The Trouble With Doing What You Love As A Career

For as long as I can remember I wanted to learn how to build my own games. While I read a lot of books about the industry, I still couldn’t tell if it was suited to me. I use to think that if you chose your career based on what you enjoyed then working each day wouldn’t feel like a strain. I was wrong and found out the hard way that building games professionally isn’t as fun as doing it for yourself. Sometimes trying to do something professionally can actually ruin your enjoyment of an activity. After getting a game development job it didn’t take long for me to realize that I no longer wanted to go down this route. Now I’m happy to say that game development is something that I do as a hobby. I may try to release a few things along the way and if they do well then great, but most importantly I just want to build games that I care about. As far as I’m concerned I’m still a game developer, I’ve just chosen to go about it in my own way.

While I attended an excellent game development course, I think many courses can be misleading and don’t really reflect what it is like to work professionally. When I look at the brochures what I see looks more like what game development is as a hobby – people making what they like with big cheery grins on their faces. Upon getting a job afterwards many of those people will find themselves with very little control over the final game.

I think for a while I got caught up in the whole wild goose chase of trying to get the perfect career and skill set. As the people around you make leaps within their own careers you often feel like you have to compete. I tend to feel like a failure in the presence of career minded people. One friend told me that she just wanted to be able to see her name on the credits of a major game title, but that sort of thing holds no value to me. What matters to me is the creative pursuit that leads to the finished product. There are many Indie games out there that never become major titles, but can often be more enjoyable – to develop and play.

I realized that I wouldn’t be happy doing a job that’s stressful with long days. I’d like to have the energy and time left over to work on my own things – ideally I’ll one day find a way to make a living from my own creativity. Different people value different things. To some people getting to the top of a certain career is important and that’s great for them, but not everybody has to or should go down this route. Some people are also happy working in the games industry, but I suggest doing a lot of research before plunging into it. I don’t regret trying it though because otherwise I would always wonder what if.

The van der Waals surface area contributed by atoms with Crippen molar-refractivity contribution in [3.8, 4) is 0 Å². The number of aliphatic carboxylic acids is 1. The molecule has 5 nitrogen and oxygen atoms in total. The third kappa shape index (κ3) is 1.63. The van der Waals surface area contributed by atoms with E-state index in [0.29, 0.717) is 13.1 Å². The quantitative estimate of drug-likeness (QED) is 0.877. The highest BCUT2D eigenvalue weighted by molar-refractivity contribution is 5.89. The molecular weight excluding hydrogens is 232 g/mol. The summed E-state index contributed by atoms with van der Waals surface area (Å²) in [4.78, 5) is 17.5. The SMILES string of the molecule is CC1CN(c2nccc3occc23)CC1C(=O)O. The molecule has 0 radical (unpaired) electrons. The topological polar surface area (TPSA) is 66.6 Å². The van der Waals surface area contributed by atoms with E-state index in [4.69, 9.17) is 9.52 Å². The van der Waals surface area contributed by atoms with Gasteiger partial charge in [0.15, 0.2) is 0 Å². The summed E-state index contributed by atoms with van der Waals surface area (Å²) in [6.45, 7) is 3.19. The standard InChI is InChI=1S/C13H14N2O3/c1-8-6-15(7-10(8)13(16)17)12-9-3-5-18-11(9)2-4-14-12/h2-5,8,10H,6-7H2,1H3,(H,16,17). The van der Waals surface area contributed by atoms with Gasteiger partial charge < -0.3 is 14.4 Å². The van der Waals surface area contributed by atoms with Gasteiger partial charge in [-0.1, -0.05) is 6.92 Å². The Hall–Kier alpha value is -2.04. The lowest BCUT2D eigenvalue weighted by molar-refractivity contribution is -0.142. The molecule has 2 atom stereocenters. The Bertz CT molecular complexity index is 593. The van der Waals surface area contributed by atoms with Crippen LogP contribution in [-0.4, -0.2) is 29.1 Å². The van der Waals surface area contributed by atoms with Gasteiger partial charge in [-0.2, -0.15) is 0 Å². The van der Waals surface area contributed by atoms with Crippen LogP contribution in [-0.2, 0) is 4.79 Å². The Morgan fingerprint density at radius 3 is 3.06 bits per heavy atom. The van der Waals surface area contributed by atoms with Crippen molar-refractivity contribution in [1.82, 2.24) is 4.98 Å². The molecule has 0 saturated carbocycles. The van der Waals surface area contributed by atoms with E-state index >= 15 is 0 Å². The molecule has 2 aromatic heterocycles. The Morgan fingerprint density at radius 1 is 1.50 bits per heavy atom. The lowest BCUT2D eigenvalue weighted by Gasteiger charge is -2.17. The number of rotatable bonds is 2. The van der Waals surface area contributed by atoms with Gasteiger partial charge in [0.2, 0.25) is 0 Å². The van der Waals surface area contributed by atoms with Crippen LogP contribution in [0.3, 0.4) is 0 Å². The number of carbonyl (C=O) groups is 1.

I was talking to a guy a while back who was really talented with music. I asked him if he was aiming to get a career in this area to which he responded, ‘no, I think that would ruin it for me.’

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About wallcat

I have a strong passion for computing. In particular programming for which I am able to use a variety of languages including C++, Visual C#, Blitz Basic, Actionscript 2.0, Python and Lua. I also enjoy web-design and have some knowledge of HTML/CSS, PHP/SQL and Javascript. As well as programming I have a strong background in art and enjoy drawing in my spare time. When I’m not sat at my computer I like to keep fit by going to the gym or using my exercise ball.

One response to “The Trouble With Doing What You Love As A Career”

  1. artes del viento (Arturo Marroquin) says :

    True for most of us, there is always some exception

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